Name: Oliver Torgboh
Occupation: Student (ICT Program in Kumasi) / teacher (drumming)
Region of Origin: Volta
Oliver and I discussed some topics that would lead to a better understanding of the music played in the village. Oliver talked about the music he listened to as child; it was mostly drums such as the brekete. New drums such as the ajogo (sp), fomefome (sp), and gahon (reformed)(sp), palogo (sp), and pacha (sp) have been introduced in the villages as well. Some of the drums never change so they remain like a universal language. There are more than seven drums in the village’s ensemble. Agbadza music is played in the Volta region. Oliver explains that their traditional music has been passed down through generations and now it is time for their generation to teach the new generations their traditional music. He said that the traditional drums have never changed; he and his mother both perform the same dances as well. The songs have not changed nor have the dances. He says that new music comes into the village from other villages; this brings opportunity for experimentation, improvement and changes in style. And when the drums change, the dances change with them. Interested children can play music and dance from young ages; he started dance at the age of 5. About 75% of the people are familiar with the traditional drums and dancing but to learn from the best you must go to the master drummer to learn. Oliver says that his religion doesn’t influence changes in the drums; the religious music is separate. In my opinion, the music in the shrine was similar to the traditional music we learned about in the village. Oliver discusses how there are songs that have been passed down through generations as well. Each song is appropriate in certain events but not so appropriate after the event. Some of the songs are call and response songs just like the drums. The call and response system is the drummers language that only drummers can understand; the drummers from the same regions can understand each other. The meaning of the drums changes within the regions; Ewe drummers cannot understand Asanti drummers. Oliver believes that the youth have not drifted away from their traditional music as a result of technological changes. The new technology has opened new doors and introduced new music but this music does not replace the traditional music but rather opens up one’s mind to a deeper understanding of different types of music. Oliver’s message to people such as myself and the children of the future is to “learn about anyone’s music is very grateful and good and sometimes it helps you in cooperating with others”. I truly enjoyed this interview; I found it very interesting and educational. I learned a great deal about Ewe music and specially music in the villages and the changes/challenges it has faced.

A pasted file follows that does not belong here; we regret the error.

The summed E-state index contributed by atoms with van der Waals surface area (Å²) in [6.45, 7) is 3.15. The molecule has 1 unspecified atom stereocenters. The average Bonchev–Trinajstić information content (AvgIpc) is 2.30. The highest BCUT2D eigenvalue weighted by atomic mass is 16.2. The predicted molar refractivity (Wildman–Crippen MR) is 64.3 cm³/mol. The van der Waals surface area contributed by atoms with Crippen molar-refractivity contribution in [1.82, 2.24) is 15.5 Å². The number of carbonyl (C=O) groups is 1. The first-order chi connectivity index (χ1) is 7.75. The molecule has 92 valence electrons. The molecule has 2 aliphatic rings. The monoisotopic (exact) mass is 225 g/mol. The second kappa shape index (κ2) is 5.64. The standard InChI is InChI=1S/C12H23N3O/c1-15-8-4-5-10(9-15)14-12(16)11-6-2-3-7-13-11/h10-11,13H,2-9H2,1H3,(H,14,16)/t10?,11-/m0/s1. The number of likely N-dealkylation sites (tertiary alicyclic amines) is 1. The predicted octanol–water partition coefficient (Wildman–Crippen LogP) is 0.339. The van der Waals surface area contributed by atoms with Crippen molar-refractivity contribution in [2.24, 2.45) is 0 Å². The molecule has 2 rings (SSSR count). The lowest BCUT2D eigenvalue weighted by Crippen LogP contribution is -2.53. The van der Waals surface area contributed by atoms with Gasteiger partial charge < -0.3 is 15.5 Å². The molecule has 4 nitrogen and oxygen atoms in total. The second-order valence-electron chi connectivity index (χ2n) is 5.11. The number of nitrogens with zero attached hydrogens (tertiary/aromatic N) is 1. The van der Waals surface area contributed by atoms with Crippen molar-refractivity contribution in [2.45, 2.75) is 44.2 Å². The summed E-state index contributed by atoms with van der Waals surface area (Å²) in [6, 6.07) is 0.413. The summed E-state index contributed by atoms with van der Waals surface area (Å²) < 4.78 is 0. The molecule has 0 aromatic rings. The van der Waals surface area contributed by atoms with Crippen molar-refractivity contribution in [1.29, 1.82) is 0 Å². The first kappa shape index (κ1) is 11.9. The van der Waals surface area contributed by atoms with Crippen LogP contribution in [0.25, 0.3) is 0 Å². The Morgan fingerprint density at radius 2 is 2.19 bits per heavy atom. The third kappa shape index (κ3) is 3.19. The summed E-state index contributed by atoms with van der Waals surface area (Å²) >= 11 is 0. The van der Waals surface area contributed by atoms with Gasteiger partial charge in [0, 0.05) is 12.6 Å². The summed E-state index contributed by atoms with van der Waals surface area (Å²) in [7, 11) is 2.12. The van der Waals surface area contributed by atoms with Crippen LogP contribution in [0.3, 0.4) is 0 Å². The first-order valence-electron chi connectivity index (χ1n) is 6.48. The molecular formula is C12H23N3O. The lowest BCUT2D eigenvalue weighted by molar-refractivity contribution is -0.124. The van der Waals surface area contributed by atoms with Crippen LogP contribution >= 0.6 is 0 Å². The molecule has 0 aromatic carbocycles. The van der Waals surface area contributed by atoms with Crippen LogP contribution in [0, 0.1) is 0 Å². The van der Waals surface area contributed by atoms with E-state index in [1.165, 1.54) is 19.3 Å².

Interviewed by Roushanak Varnasseri Summer 2009
NAME: Oliver Torgboh
AGE: 24 years old
BIRTHPLACE: Dzogadze, Volta Region
PLACE OF RESIDENCE: Dzogadze
EDUCATION: currently studying Information Technology
OCCUPATION: student, musician
I had the chance to sit down and speak with Oliver Torgboh from Dzogadze, a village not
too far from Dagbamete. We had met a few times when he would stopped by to assist Kwasi
during our drumming lessons and he amazed us with his drumming and dancing at the
performance we had attended in Dzogadze.
Oliver, twenty-four years old, was born in Dzogadze. He is currently studying Information Technology, but this is only to earn a life in Ghana. His real passion is music. Born to a musical family, his father, mother, and brother belong to some of the same troupes as Oliver. He feels that he was “born with the music” and started playing when he was 5 or 6 years old. “When we are kids, you always gather beside the senior men [drummers] and watch them do whatever they are doing…you watch and then do…We are always allowed to go and touch the drums as we like.” Oliver is a member of many groups and performing troupes. In some of these groups, he is even the Master Drummer or occupies other leadership roles, including starting up groups in his former senior secondary school. His passion is evident; “I set up music [groups] in my schools because...I felt I had to have something to do with music in any situation I find myself, and you can’t do music alone, especially our traditional music.” Sometimes, the groups he’s created in his schools continue after he has left. Other times, with no leader to organize it, the groups cease to exist. “No Oliver, no music at my school.”